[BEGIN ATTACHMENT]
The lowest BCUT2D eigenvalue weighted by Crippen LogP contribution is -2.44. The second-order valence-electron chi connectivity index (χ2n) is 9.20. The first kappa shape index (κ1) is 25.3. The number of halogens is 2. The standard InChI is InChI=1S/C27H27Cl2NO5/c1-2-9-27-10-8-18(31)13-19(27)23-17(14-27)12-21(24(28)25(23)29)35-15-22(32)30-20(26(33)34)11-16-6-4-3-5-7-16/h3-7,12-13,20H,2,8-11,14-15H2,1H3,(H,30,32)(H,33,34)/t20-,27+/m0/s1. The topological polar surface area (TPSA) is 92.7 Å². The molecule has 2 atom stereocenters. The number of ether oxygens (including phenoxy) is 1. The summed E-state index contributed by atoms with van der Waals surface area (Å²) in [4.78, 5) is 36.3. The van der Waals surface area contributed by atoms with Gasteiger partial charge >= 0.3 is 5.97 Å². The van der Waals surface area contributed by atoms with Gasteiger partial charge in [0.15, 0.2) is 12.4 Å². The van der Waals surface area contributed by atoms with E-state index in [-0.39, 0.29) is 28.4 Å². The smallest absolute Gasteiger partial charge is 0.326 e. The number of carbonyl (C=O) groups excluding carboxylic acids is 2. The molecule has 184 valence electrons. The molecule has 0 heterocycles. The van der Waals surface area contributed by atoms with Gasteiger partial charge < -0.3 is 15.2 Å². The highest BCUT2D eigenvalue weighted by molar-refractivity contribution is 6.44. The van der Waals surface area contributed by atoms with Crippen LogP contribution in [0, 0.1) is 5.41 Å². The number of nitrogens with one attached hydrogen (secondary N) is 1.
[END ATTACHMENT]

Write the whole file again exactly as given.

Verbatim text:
The lowest BCUT2D eigenvalue weighted by Crippen LogP contribution is -2.44. The second-order valence-electron chi connectivity index (χ2n) is 9.20. The first kappa shape index (κ1) is 25.3. The number of halogens is 2. The standard InChI is InChI=1S/C27H27Cl2NO5/c1-2-9-27-10-8-18(31)13-19(27)23-17(14-27)12-21(24(28)25(23)29)35-15-22(32)30-20(26(33)34)11-16-6-4-3-5-7-16/h3-7,12-13,20H,2,8-11,14-15H2,1H3,(H,30,32)(H,33,34)/t20-,27+/m0/s1. The topological polar surface area (TPSA) is 92.7 Å². The molecule has 2 atom stereocenters. The number of ether oxygens (including phenoxy) is 1. The summed E-state index contributed by atoms with van der Waals surface area (Å²) in [4.78, 5) is 36.3. The van der Waals surface area contributed by atoms with Gasteiger partial charge >= 0.3 is 5.97 Å². The van der Waals surface area contributed by atoms with Gasteiger partial charge in [0.15, 0.2) is 12.4 Å². The van der Waals surface area contributed by atoms with E-state index in [-0.39, 0.29) is 28.4 Å². The smallest absolute Gasteiger partial charge is 0.326 e. The number of carbonyl (C=O) groups excluding carboxylic acids is 2. The molecule has 184 valence electrons. The molecule has 0 heterocycles. The van der Waals surface area contributed by atoms with Gasteiger partial charge < -0.3 is 15.2 Å². The highest BCUT2D eigenvalue weighted by molar-refractivity contribution is 6.44. The van der Waals surface area contributed by atoms with Crippen LogP contribution in [0, 0.1) is 5.41 Å². The number of nitrogens with one attached hydrogen (secondary N) is 1.